|Pete Saberton. Photo credit: Garry Corbett.|
Pete Saberton, London Jazz Orchestra, Guildhall Jazz Band –
The Saberton Album
(Babel Label BDV15138. CD Review by Jack Davies)
On a few occasions, I was lucky enough to stand crowded amongst the London Jazz Orchestra’s trumpet section on the small stage of Dalston’s Vortex Jazz Club. I remember staring, baffled, at Pete Saberton’s inscrutable face as the curious opening of Dragon Fever unfolded. Playing Sabbo’s music alongside the composer and his LJO will remain one of my fondest memories.
Saberton’s artistry was to extract new sounds from the traditional big band through unending melodies. His pieces are puzzling, challenging, warm and unpretentious. Pete’s classical training seeps through his music, which avoids repetition and is composed from beginning to end. This is big band music with snare drum, trumpet staccati, whole-tone woodwind and piano ostinati.
The Saberton Album aims to rectify a sad lack of recorded evidence of Saberton’s work. It’s a pity that only two of the album’s tracks feature the LJO with Saberton at the piano; these two tracks should be cherished.
Largely recorded in 2013, after Pete had passed away, Alcyona Mick is left to take up the piano chair on six of the album’s eleven tracks. She deftly weaves imaginative solos which complement Saberton’s music – her playing on Trilogy is a delight.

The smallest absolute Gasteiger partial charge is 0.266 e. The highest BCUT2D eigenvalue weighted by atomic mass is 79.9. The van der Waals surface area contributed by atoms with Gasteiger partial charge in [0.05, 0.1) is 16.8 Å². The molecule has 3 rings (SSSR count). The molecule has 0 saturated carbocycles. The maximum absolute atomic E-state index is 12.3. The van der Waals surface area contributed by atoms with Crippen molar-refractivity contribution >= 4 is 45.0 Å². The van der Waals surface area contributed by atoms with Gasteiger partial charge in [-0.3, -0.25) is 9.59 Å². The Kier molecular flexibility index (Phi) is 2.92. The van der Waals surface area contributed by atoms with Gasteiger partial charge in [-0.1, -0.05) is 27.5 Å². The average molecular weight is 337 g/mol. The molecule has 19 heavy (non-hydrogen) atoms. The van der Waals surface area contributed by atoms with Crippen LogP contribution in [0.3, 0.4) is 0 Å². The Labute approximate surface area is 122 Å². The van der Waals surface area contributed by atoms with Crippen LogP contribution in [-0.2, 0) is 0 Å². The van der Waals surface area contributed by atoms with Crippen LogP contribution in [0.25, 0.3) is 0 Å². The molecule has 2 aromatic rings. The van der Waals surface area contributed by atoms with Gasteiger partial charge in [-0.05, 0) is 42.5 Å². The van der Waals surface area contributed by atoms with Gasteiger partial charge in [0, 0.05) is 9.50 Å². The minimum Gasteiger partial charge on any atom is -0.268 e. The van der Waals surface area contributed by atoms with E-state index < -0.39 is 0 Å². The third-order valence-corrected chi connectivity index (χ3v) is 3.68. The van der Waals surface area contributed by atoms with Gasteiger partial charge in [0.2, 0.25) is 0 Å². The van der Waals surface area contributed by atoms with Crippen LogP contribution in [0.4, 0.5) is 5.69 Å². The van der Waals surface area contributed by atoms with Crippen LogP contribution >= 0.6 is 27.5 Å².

A single Saberton solo shows the frame on which his big band music was constructed. In it you can imagine Noel Langley’s and Henry Lowther’s trumpets, Pete Hurt’s flute, Martin Speake’s saxophone and the LJO’s thundering trombones.
This album is at its best when the London Jazz Orchestra unpick the majesty of Saberton’s written music. It was written for these players, and theirs is the sound which Saberton held in his mind. The Guildhall Jazz Band, under the LJO’s Scott Stroman, deliver an assured performance that belies their youth.
Pete Saberton should be remembered as one of Britain’s best modern composers. The Saberton Album is a worthy tribute to the great man, and a faithful study of his enigmatic music.
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